“It has been an emotional rollercoaster to get to where we are.” For almost five years, Pastor Chuck Lewis has led Wellspring Church in Warner Robins, GA.
Chuck knows firsthand how hard revitalization can be. The mantra he’s given his church leadership is “have a heart for the house.” He constantly keeps this phrase in the forefront of all they do. It’s a reminder that revitalization takes a deep love for the bride of Christ.
When talking about the revitalization work of his church, he gets choked up. “You can’t do this and look at it as a job. It’s a lifestyle. And it’s hard.”
Chuck was reluctant to share his story, but his wife encouraged him to talk to us. She said, “People need to hear your story.” She was right.
He didn’t want to come to the church initially. The congregation was older, white, stuck, and bleeding cash. The average age was seventy-three, and about one hundred people were attending. A sense of desperation led the church to a place of urgency. The people said they were willing to change even though they had no idea what that meant. “It wasn’t a church that was appealing to me at all,” Chuck told us.
God had other plans. Through tears, he continued, “When I came to visit, God just broke me. If you’re heart is not broken for a place, you can’t revitalize it.”
Almost everything had to change. “What the church wanted was causing them to die.” The years of decline were clear in the numbers. Four hundred people had left. The congregation needed a wake-up call. Chuck’s new vision was simple. Every person in their area would hear the gospel from the lips of someone from Wellspring Church. They started focusing on reaching young families. They reached out to the unchurched. The Southern gospel worship style became a more modern experience.
“We wanted anyone to think they can come into this room,” Chuck said about the worship space. The holy huddle mentality started to shift towards an outward focus coupled with discipleship. Wellspring came into its own when the church tried to understand the community culture. Chuck led the church away from personal preferences and towards a rooted theology. The spiritual oppression that hovered over the people began to lift.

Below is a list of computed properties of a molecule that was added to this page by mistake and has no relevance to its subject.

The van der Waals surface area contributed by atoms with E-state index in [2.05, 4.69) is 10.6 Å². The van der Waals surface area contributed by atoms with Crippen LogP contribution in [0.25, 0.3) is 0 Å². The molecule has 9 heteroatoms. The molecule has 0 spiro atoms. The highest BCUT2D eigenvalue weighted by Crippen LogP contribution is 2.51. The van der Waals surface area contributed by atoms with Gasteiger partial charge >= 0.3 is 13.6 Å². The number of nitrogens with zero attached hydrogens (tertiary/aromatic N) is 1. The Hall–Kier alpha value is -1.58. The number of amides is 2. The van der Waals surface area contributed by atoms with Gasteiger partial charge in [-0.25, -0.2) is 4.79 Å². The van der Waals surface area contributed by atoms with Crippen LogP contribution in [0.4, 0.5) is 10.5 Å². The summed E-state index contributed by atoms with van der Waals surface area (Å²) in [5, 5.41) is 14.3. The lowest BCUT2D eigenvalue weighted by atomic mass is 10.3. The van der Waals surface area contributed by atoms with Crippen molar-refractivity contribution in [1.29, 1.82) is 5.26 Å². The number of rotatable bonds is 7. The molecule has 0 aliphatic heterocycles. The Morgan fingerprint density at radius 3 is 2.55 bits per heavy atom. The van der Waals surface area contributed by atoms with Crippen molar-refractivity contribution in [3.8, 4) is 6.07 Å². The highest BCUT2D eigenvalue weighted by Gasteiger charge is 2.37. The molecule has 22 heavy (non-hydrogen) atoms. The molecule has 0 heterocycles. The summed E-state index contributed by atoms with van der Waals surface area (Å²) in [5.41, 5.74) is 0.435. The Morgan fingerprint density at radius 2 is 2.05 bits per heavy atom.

Did the church push back on the changes? They did. About fifty people left during the process of revitalization. But every time someone mentioned dissatisfaction with change, Chuck simply asked them, “When was the last time you shared Jesus with someone?” The gospel focus was what the congregation needed and what God wanted. The emphasis on Jesus’ good news not only grew the church but also changed hearts.
Revitalization of the congregation came first, but then they decided the relaunch last summer. They changed the name to reflect the changes of the church. Westside Baptist Church become Wellspring Church. Before the relaunch, they put a tarp over the old sign and spray painted “Coming Soon” on it. The community started talking. A social media campaign with pictures of the tarp got things stirred up even more. The church now has over 250 in worship attendance every week.
“We actually grew over the summer when we put the tarp up,” Chuck laughed. Wellspring Church has a reinvigorated passion. And a new sign.